• Accessing the DOM directly from JavaScript. For example, know how to locate elements through calls such as getElementById, getElementsByClassName, getElementsByTagName, and so on. Also know how to use the newer selector methods: querySelector, querySelectorAll.
    • Accessing the DOM using jQuery. Again, jQuery isn’t part of JavaScript, but a lot of employers expect you to know it. Know the difference between $(‘a’) and $(‘.a’). A simple dot changes everything.
    • Understand the global object, how the browser provides the global object, and how you access it through your JavaScript programming. (Answer: The browser provides the window object (lowercase w) as the global object.) Understand why the browser is the service implementing the global object and what happens when you move JavaScript code outside of the browser, such as to Node.js.

    A lot of documentation presents the DOM API using what looks like C-language interfaces. That’s because under the hood, the objects likely are C objects. You access these objects through your JavaScript code. For example, when you call getElementById, you get back an element. But under the hood, that object is a C object with properties and methods.

    This page on the Mozilla Developer Network shows you the different properties and methods available. An element is descended from a node, which means, if you have an element, you can call any of the properties and methods available on this page for a node. Try it right now—press F12 and open up the console. Here’s how you get an element:

    
    e1 = document.getElementsByClassName('header-bar')[0]
    
    

    …and then a child of that element:

    
    e2 = e1.querySelector('.container')
    
    

    And then remove that second element. The interface for the node class tells us there’s a removeChild function, so here you go:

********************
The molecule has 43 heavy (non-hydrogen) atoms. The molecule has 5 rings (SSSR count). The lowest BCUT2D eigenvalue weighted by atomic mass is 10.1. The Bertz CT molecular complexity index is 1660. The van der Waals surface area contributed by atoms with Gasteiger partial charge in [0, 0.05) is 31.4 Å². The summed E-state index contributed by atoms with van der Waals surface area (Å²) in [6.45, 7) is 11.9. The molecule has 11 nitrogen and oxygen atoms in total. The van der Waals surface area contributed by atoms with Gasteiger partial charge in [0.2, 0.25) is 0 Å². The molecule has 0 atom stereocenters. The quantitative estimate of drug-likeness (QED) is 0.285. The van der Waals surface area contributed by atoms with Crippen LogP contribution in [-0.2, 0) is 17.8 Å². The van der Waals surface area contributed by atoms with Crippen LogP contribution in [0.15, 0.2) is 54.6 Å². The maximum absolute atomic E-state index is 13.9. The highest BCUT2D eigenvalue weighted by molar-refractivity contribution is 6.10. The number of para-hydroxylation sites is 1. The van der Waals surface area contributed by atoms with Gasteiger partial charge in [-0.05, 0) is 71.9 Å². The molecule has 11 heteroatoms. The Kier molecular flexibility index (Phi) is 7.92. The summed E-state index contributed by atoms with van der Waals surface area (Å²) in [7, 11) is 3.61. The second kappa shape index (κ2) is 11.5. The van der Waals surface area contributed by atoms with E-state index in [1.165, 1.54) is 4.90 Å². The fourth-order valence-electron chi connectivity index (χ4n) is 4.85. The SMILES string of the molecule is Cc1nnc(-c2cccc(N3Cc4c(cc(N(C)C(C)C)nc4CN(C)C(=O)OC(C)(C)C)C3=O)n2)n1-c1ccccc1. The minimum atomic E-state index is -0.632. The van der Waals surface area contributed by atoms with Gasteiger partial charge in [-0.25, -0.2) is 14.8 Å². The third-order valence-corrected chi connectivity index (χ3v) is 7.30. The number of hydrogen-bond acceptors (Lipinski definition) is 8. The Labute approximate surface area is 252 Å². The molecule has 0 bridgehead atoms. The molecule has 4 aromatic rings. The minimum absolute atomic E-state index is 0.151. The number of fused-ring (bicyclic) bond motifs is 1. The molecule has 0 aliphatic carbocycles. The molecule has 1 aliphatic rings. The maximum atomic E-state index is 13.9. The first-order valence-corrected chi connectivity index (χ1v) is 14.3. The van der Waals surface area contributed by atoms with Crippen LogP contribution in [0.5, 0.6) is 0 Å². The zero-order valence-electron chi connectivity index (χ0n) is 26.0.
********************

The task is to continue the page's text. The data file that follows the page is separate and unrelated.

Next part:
e1.removeChild(e2)
    
    

    And watch the top bar on this page you’re reading disappear. Done. (Refresh the page to bring it back.)

    In addition to the DOM, there’s much more you’ll want to study regarding Web pages and how they fit together with JavaScript. You must know how to add events to elements and how to handle the events. Know both the pure JavaScript way,

    e1.addEventListener('click', function(e) {
    
       console.log('CLICK!'); }, false);
    
    

    as well as the jQuery way:

    
    $(e1).on('click', function() { console.log('CLICK 2!'); } )
    
    

    Spend some time exploring the HTML5 features, such as how to save to local storage and manipulate a canvas element. Again, these are not technically features of JavaScript; they’re APIs provided by the browser. But if you’re trying to land a job writing code that runs in the browser, you’ll want to know how they work.

    And then there’s the biggie, Ajax. You must know what Ajax is—a way to make calls back to the server—and how to use it.

    Even More Advanced

    Now take your JavaScript programming to the next level. The more you know, the better. As before, here’s a sampling of things to know:

    • Know how to call bind and apply on a function, what the differences are, and why you would need to use them.
    • Know the different ways to create objects, including Object.create, and when you’ll need the hasOwnProperty method:
    
    x = {a:1, b:2};
    
    x.toString(); // prints out [object Object]
    
    x.hasOwnProperty('a'); // returns true
    
    x.hasOwnProperty('toString'); // returns false
    
    

    compared to:

    
    x = Object.create(null);
    
    x.toString // is undefined
    
    
    • Know the different ways of implementing object-oriented programming, especially inheritance.
    • Know what promises are, and learn two important asynchronous libraries: async and Q. They’re used a great deal in server-side Node.js programming, but can also be a huge benefit in browser programming.
    • Learn server-side Node.js programming. It will really force you to become a JavaScript guru.

    Conclusion: Even Further

    If you know the material in the third section, you’re in great shape. But there’s always more to learn. Want to take it even further? Learn about ES5 and the newest features of JavaScript that might not be present in all browsers. Learn the different frameworks, such as Backbone, Ember, Angular, and Knockout. The more you know, the more likely you’ll land that job.

    The post JavaScript You Need to Know For a Job appeared first on Dice Insights.